Updated: Dec 9, 2020
Malolactic fermentation (MLF) is a microbial process that can play a tremendous role in the taste, smell and overall quality of your wine. When complete, the malic acid in the wine will have been converted to lactic acid and CO2 with a few bonus aromatic compounds.
Most red wines that you will find in the store have undergone malolactic fermentation. White wines like chardonnay owe their buttery smell and silky mouth feel to the process. Not all wines will benefit from malolactic fermentation though. A white wine that is intended to be crisp and refreshing can become dull if the malic acid is converted to lactic acid. Getting a handle on this secondary form of fermentation is a big step towards making better wines at home.
The Acids in Grapes
The main acids in wine grapes are tartaric acid, malic acid, and citric acid. Tartaric acid is generally found in the highest concentration and is usually the best choice for making acid adjustments. Malic acid is second to tartaric (except in the case of a few hybrid grapes). Malic acid is the primary acid of an apple and can contribute a crisp freshness to a wine, or a sour harshness. Citric acid is found only in small quantities in a grape. While citric is the cheapest of the acids, it should generally be avoided for any acid adjustments, especially if the wine is expected to go through malolactic fermentation.... we'll get into that later.
The Good Microbes on a Grape
Straight off the vineyard a grape cluster is a microbial oasis. Without adding anything to a wine must, you will still find many strains of Saccharomyces Cerivasaie (Wine Yeast) and Oenococcus Oeni, the preferred Lactic Acid Bacteria (LAB). Wine yeast has evolved to convert sugars into alcohol and CO2. This creates a harsh environment that wipes out most other microbes that came in with the grapes, with the exception of a select few. Among these select few winners are usually a strain or two of malolactic bacteria.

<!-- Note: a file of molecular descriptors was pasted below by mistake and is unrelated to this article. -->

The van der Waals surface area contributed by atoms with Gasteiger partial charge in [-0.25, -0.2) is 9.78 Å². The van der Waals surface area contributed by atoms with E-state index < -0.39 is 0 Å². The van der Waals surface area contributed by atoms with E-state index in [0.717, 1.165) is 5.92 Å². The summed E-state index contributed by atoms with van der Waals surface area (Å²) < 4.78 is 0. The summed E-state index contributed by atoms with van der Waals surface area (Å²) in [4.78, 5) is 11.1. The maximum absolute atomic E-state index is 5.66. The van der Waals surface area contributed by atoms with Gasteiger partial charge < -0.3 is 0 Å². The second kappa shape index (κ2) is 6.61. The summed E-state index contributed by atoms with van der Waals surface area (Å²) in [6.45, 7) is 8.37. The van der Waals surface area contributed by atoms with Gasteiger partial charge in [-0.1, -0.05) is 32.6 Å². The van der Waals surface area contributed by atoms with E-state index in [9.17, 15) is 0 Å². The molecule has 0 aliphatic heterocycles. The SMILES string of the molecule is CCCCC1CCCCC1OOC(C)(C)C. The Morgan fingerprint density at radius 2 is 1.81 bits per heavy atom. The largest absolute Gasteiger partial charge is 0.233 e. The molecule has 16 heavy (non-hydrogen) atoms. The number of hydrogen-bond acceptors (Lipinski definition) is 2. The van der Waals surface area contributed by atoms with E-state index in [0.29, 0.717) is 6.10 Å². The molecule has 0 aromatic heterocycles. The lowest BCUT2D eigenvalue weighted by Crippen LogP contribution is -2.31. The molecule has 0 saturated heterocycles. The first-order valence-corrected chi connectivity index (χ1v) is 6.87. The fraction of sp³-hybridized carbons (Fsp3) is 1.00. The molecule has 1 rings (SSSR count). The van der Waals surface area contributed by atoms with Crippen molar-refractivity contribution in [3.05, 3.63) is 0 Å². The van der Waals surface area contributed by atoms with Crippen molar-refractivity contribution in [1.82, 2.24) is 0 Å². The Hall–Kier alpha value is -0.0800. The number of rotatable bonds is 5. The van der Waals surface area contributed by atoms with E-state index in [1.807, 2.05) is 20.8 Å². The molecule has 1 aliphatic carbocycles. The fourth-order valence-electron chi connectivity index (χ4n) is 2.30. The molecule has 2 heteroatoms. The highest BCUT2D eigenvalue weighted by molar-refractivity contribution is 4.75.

Even though malolactic bacteria is probably in your must or on your barrel already, I prefer to add a known strain from a freeze dried packet. This helps to ensure a complete fermentation and reduce the odds of a spoilage yeast or bacteria taking a hold over the wine during the aging period.
What Exactly Happens During Malolactic Fermentation?
The difference between malic and lactic acid is only one carboxyl group. As malolactic bacteria metabolizes malic acid, a "decarboxylation" occurs. When malic acid goes in, lactic acid and CO2 come out, with the occasional Diacetyl. Diacetyl is responsible for the buttery smell of a red or white wine. When malolactic fermentation is complete, the primary acids of the resulting wine will be tartaric and lactic acid. Lactic acid is a little more approachable than malic acid and helps to create a more savory red wine.
Citric acid will occasionally be targeted by malolactic bacteria after the malic acid has been depleted. Citric is initially metabolized into acetic acid and pyruvic acid. The pyruvic acid is then secondarily metabolized into diacetyl, contributing yet more butteriness. If citric acid is used for acid adjustments though, excess diacetyl and acetic acid can result. Too much diacetyl can lean your wine towards a spoiled milk smell instead of butter or butterscotch. This is especially true in a white wine. Many of the more inexpensive kit wines and juice buckets have been adjusted with citric acid to save money.
Controlling the Butter
As a winemaker, you have a good bit of control over the diacetyl levels. More diacetyl, means more butter, while less diacetyl means less butter.
To encourage higher diacetyl levels, you can do the following: